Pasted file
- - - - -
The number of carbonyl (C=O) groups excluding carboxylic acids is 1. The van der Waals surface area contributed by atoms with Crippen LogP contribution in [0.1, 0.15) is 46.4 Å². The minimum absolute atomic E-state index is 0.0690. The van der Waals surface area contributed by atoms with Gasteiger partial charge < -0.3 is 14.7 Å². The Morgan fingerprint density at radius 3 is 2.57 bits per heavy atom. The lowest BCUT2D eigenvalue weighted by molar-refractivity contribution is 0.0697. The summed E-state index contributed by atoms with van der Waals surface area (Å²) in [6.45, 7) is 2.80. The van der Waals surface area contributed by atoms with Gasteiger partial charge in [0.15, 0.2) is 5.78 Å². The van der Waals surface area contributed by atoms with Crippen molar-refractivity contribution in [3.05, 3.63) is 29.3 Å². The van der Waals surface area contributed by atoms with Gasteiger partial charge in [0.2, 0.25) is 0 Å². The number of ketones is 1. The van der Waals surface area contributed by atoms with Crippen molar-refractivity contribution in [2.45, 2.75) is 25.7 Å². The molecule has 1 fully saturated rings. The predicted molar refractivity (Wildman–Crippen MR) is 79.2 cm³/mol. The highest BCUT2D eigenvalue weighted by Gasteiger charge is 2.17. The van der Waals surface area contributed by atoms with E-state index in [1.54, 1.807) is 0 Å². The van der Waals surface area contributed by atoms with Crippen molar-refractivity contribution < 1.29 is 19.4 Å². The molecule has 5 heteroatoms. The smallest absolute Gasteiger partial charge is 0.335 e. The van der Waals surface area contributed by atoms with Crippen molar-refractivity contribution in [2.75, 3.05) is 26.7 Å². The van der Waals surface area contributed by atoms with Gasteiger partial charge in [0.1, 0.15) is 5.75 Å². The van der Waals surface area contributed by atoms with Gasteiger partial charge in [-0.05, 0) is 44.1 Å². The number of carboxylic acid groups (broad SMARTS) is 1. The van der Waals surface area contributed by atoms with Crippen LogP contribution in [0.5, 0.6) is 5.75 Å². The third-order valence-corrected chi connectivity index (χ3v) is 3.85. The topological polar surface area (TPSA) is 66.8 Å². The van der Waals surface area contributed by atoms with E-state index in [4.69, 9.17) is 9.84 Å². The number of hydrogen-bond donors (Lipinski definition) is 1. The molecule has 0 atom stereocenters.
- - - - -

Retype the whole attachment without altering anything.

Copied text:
The number of carbonyl (C=O) groups excluding carboxylic acids is 1. The van der Waals surface area contributed by atoms with Crippen LogP contribution in [0.1, 0.15) is 46.4 Å². The minimum absolute atomic E-state index is 0.0690. The van der Waals surface area contributed by atoms with Gasteiger partial charge < -0.3 is 14.7 Å². The Morgan fingerprint density at radius 3 is 2.57 bits per heavy atom. The lowest BCUT2D eigenvalue weighted by molar-refractivity contribution is 0.0697. The summed E-state index contributed by atoms with van der Waals surface area (Å²) in [6.45, 7) is 2.80. The van der Waals surface area contributed by atoms with Gasteiger partial charge in [0.15, 0.2) is 5.78 Å². The van der Waals surface area contributed by atoms with Crippen molar-refractivity contribution in [3.05, 3.63) is 29.3 Å². The van der Waals surface area contributed by atoms with Gasteiger partial charge in [0.2, 0.25) is 0 Å². The number of ketones is 1. The van der Waals surface area contributed by atoms with Crippen molar-refractivity contribution in [2.45, 2.75) is 25.7 Å². The molecule has 1 fully saturated rings. The predicted molar refractivity (Wildman–Crippen MR) is 79.2 cm³/mol. The highest BCUT2D eigenvalue weighted by Gasteiger charge is 2.17. The van der Waals surface area contributed by atoms with E-state index in [1.54, 1.807) is 0 Å². The van der Waals surface area contributed by atoms with Crippen molar-refractivity contribution < 1.29 is 19.4 Å². The molecule has 5 heteroatoms. The smallest absolute Gasteiger partial charge is 0.335 e. The van der Waals surface area contributed by atoms with Crippen molar-refractivity contribution in [2.75, 3.05) is 26.7 Å². The van der Waals surface area contributed by atoms with Gasteiger partial charge in [0.1, 0.15) is 5.75 Å². The van der Waals surface area contributed by atoms with Gasteiger partial charge in [-0.05, 0) is 44.1 Å². The number of carboxylic acid groups (broad SMARTS) is 1. The van der Waals surface area contributed by atoms with Crippen LogP contribution in [0.5, 0.6) is 5.75 Å². The third-order valence-corrected chi connectivity index (χ3v) is 3.85. The topological polar surface area (TPSA) is 66.8 Å². The van der Waals surface area contributed by atoms with E-state index in [4.69, 9.17) is 9.84 Å². The number of hydrogen-bond donors (Lipinski definition) is 1. The molecule has 0 atom stereocenters.